November 4th

It was much, much milder this morning, with the wind dropping right away overnight. A phone call from Barton at 9:00 got the teeth gnashing as it became clear we'd probably missed a skein of 5 White-fronted Goose in the previous few minutes. However, spirits were lifted when a party of 8 Brent Goose that appeared low over the Barn Field also carried an adult White-fronted Goose with them. This mixture passed right through the harbour, barely gaining height and left at eye level via The Run. Interestingly, by the time they reached Barton, where they were also seen, another brent had joined in. Amazingly, but sadly outside of the area and not even in the county, a further 25 white-fronts also went north-east just inland of Barton, while a probable four more headed east over Burton village. All this after birds had been heard over north Hampshire last night. Prior to this excitement, a group of 9 Tufted Duck in the middle of the harbour had been considered good, as was a Ring Ouzel over Warren Hill and 2 Firecrest in the Wood. To complete the birds of above average status, a further Tufted Duck headed up river, 2 Eider passed east and 2 Gadwall came in-off the sea, as did 70 Starling, 12 Skylark, 5 Redwing and 2 Mistle Thrush. It was also a good day for finch migration, although an under-strength team probably let a lot slip by. Nonetheless, numbers included: 290 Goldfinch, 177 Chaffinch, 128 Linnet, 47 Siskin, 30 Greenfinch and 5 Redpoll, as well as 50 Wood Pigeon, 10 Reed Bunting and 3 Great Spotted Woodpecker. Other than the 'peckers and the woodies, all movement was east. The regular morning look from Fisherman's Bank again produced the Spotted Redshank, 3 Grey Plover and 2 Knot. Meanwhile, over 40 Ringed Plover were roosting on the sandspit and 7 Turnstone were around the dinghy park on Mudeford Quay and, for the records, a single Chiffchaff was on Hengistbury. Right now the skies are clear, so if this continues through the night we could be sinking under the weight of pigeons tomorrow!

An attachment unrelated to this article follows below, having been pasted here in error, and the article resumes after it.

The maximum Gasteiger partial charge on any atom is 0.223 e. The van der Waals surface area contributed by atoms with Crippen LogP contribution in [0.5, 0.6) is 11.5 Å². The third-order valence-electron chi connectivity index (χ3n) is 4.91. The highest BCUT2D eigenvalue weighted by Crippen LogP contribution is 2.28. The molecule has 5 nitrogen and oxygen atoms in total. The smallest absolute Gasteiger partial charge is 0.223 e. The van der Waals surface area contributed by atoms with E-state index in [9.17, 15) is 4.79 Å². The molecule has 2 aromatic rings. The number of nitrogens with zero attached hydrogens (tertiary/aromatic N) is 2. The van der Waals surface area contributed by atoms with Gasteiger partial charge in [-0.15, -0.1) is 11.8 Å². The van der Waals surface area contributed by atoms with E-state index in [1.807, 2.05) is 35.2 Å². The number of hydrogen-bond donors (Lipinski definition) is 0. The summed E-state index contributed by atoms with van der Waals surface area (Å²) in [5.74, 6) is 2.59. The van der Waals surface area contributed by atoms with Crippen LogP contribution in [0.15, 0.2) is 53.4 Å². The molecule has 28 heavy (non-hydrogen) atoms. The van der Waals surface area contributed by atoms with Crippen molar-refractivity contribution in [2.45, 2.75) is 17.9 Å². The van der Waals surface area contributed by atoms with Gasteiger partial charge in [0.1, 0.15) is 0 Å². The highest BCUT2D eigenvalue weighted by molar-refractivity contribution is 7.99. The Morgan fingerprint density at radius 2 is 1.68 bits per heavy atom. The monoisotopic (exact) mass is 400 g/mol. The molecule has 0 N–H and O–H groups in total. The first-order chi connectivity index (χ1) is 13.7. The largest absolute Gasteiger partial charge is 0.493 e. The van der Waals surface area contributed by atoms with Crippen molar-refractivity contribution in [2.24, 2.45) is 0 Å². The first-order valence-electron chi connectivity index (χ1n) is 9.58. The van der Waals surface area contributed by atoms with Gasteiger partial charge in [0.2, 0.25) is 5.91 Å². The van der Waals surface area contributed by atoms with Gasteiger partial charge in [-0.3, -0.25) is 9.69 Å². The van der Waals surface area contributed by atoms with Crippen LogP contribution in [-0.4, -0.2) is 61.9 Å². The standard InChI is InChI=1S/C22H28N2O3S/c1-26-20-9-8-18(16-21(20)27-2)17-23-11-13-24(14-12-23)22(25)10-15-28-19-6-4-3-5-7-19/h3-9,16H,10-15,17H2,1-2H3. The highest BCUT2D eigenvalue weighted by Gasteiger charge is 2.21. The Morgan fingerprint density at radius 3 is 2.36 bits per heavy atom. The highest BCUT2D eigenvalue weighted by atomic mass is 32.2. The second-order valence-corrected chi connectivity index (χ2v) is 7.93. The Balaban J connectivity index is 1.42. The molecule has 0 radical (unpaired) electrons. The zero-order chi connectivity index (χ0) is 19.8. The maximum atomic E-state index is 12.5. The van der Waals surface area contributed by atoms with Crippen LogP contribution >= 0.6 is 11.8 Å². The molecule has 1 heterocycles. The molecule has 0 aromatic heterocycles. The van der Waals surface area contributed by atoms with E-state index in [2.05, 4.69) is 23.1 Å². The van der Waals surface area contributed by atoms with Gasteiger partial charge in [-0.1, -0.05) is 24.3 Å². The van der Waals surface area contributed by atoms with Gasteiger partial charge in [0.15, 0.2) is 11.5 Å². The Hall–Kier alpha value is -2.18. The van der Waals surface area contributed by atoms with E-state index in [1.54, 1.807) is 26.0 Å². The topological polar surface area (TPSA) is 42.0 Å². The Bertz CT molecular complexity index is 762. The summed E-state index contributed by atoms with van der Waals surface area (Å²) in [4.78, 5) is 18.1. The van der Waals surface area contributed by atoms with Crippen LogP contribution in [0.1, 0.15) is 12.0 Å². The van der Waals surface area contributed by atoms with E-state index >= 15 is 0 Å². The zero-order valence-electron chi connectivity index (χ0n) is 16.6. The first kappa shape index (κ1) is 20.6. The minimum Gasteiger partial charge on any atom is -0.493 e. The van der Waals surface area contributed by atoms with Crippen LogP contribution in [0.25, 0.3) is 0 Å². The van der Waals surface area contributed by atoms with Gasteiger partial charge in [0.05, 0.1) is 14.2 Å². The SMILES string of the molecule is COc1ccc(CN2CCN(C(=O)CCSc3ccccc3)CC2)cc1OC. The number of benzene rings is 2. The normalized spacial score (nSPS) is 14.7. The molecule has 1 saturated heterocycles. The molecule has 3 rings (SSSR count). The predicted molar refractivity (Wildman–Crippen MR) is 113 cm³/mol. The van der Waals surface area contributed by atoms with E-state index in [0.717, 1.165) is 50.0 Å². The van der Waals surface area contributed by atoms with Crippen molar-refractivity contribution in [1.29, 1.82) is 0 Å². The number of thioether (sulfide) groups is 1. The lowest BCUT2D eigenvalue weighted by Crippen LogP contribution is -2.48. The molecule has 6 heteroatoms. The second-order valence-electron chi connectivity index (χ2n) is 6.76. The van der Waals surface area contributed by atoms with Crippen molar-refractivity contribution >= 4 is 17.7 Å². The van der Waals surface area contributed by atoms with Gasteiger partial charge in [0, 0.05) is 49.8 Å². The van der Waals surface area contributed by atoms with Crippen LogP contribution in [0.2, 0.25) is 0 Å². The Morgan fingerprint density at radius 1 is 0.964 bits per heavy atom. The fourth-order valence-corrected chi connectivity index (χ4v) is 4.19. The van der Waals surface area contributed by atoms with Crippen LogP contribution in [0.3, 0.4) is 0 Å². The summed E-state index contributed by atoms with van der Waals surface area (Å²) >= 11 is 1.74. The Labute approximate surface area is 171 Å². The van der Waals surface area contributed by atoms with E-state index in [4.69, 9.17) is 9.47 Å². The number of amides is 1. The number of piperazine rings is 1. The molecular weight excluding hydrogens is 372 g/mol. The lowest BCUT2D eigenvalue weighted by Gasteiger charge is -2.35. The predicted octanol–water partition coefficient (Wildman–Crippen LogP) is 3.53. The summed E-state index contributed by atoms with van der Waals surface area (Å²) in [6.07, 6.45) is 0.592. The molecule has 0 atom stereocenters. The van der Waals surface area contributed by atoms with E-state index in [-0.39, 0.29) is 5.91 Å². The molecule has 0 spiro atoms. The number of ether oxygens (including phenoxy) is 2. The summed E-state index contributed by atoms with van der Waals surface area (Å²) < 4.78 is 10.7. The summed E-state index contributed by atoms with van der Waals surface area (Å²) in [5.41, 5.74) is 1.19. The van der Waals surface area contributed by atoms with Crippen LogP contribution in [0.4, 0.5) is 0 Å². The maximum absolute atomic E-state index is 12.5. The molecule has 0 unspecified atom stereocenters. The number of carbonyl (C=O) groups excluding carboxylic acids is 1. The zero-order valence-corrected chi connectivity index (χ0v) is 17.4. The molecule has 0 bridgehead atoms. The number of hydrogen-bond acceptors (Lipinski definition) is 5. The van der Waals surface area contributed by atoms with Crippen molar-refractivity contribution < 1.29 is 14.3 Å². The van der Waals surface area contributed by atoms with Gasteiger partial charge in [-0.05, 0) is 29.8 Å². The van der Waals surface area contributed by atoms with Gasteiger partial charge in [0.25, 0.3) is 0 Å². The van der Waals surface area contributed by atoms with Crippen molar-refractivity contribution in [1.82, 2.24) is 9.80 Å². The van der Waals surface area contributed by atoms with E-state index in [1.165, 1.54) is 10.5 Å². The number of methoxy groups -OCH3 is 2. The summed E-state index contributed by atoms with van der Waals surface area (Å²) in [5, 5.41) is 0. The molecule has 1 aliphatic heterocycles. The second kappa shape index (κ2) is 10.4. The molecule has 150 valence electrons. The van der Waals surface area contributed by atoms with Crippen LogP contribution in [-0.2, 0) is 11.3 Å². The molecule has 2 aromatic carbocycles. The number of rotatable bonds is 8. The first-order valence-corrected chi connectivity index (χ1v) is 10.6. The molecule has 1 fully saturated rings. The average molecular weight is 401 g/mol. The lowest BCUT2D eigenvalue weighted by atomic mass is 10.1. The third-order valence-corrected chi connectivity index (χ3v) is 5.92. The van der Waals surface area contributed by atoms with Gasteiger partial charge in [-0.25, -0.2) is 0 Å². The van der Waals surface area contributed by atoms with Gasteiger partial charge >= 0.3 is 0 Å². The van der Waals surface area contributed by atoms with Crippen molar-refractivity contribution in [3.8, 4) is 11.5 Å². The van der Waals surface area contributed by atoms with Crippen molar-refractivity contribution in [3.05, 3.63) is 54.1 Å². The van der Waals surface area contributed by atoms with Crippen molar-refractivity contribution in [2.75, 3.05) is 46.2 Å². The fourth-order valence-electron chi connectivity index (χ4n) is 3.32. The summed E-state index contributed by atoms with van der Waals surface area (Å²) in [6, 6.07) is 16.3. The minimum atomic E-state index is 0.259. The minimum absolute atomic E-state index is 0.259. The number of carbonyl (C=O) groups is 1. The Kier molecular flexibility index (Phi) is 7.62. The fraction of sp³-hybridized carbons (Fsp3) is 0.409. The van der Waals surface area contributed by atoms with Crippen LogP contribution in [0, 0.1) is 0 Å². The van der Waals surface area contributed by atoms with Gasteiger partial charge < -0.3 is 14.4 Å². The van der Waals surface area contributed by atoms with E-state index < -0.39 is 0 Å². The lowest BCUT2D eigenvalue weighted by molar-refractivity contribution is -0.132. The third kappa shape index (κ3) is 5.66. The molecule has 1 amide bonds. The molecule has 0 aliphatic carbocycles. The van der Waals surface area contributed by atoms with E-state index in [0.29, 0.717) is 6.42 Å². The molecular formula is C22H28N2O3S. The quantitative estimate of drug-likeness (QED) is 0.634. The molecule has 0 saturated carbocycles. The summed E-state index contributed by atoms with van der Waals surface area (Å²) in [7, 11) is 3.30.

Additional news: the fast diminshing HHC wagtail roost held just 8 birds tonight, of which 4 were trapped.


November 3rd

Once again, the shelter afforded by the Coastguards Look-out from the northerly wind was very much appreciated, as were 2 Black Redstart feeding on the adjacent cliff edge. This was where much of the day's efforts were centred, but before embarking on the numbers from that spot, some highlights from other parts of the recording area. The pale-bellied Brent Goose, which is a rather scruffy individual, was with the main gaggle of 98 conventional types on Priory Marsh; a Short-eared Owl arrived from the east over The Run and then skimmed Stanpit village on its way north; and the Spotted Redshank was off Fisherman's Bank, as were a trio of Goldeneye, a drake and two female-types - this a strange location for diving duck. Now, back to Coastguards, where 2 Mistle Thrush were seen coming in-off, ditto 67 Starling, 38 Skylark, 17 Golden Plover, including a flock of 16, and 7 Snipe; while, earlier, 8 Redwing and 4 Fieldfare had breezed inland over the Barn Field. It was again a good day to see wildfowl on the move at sea and the totals, moving in a mixture of directions, comprised: 48 Brent Goose, 42 Wigeon, 30 Common Scoter, 19 Gadwall, 15 Red-breasted Merganser, 8 Tufted Duck, 6 Teal, 5 Shoveler, 4 Shelduck, 2 Pochard and a Goldeneye. The morning, up until 11:00 or so, also produced some reasonable passerine movement, which was almost exclusively eastward. As would be expected, finches headed the tally with 590 Goldfinch, 325 Linnet, 145 Chaffinch, 46 Siskin, 35 Redpoll and 3 Brambling, but also 78 Meadow Pipit on the move. A flock of 47 Dunlin moved into The Solent, as did a slightly larger flock of small waders that eluded identification. To conclude, the settled waders at Stanpit were made up of 33 Black-tailed Godwit, 3 Grey Plover, a Knot and up to 100 Dunlin; a Peregrine also made a pass that startled the 200+ Wigeon and one of the same had also been hunting at sea.